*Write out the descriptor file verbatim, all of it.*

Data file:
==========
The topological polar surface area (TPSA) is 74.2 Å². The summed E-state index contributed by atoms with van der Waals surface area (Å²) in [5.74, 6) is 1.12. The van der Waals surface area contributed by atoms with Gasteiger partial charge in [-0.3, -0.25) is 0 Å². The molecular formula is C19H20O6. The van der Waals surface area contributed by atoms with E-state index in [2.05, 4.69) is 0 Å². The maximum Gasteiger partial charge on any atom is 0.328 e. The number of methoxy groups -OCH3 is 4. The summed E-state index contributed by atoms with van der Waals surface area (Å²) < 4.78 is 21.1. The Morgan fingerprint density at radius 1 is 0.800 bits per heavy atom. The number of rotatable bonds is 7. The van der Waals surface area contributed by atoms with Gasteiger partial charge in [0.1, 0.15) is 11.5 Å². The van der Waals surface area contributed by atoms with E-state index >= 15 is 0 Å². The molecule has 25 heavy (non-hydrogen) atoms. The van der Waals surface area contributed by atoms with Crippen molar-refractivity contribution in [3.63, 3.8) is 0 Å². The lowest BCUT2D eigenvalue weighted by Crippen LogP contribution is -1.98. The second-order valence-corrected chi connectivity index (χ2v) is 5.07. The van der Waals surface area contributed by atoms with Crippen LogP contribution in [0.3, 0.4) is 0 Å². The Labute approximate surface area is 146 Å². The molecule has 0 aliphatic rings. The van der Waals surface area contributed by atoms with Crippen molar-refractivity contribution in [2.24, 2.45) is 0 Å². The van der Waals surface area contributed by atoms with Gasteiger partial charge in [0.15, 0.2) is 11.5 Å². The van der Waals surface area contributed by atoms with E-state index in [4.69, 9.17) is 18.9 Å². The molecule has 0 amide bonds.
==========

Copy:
The topological polar surface area (TPSA) is 74.2 Å². The summed E-state index contributed by atoms with van der Waals surface area (Å²) in [5.74, 6) is 1.12. The van der Waals surface area contributed by atoms with Gasteiger partial charge in [-0.3, -0.25) is 0 Å². The molecular formula is C19H20O6. The van der Waals surface area contributed by atoms with E-state index in [2.05, 4.69) is 0 Å². The maximum Gasteiger partial charge on any atom is 0.328 e. The number of methoxy groups -OCH3 is 4. The summed E-state index contributed by atoms with van der Waals surface area (Å²) < 4.78 is 21.1. The Morgan fingerprint density at radius 1 is 0.800 bits per heavy atom. The number of rotatable bonds is 7. The van der Waals surface area contributed by atoms with Gasteiger partial charge in [0.1, 0.15) is 11.5 Å². The van der Waals surface area contributed by atoms with E-state index >= 15 is 0 Å². The molecule has 25 heavy (non-hydrogen) atoms. The van der Waals surface area contributed by atoms with Crippen molar-refractivity contribution in [3.63, 3.8) is 0 Å². The lowest BCUT2D eigenvalue weighted by Crippen LogP contribution is -1.98. The second-order valence-corrected chi connectivity index (χ2v) is 5.07. The van der Waals surface area contributed by atoms with Crippen LogP contribution in [0.3, 0.4) is 0 Å². The Labute approximate surface area is 146 Å². The molecule has 0 aliphatic rings. The van der Waals surface area contributed by atoms with Crippen molar-refractivity contribution in [2.24, 2.45) is 0 Å². The van der Waals surface area contributed by atoms with Gasteiger partial charge in [0.15, 0.2) is 11.5 Å². The van der Waals surface area contributed by atoms with E-state index in [4.69, 9.17) is 18.9 Å². The molecule has 0 amide bonds.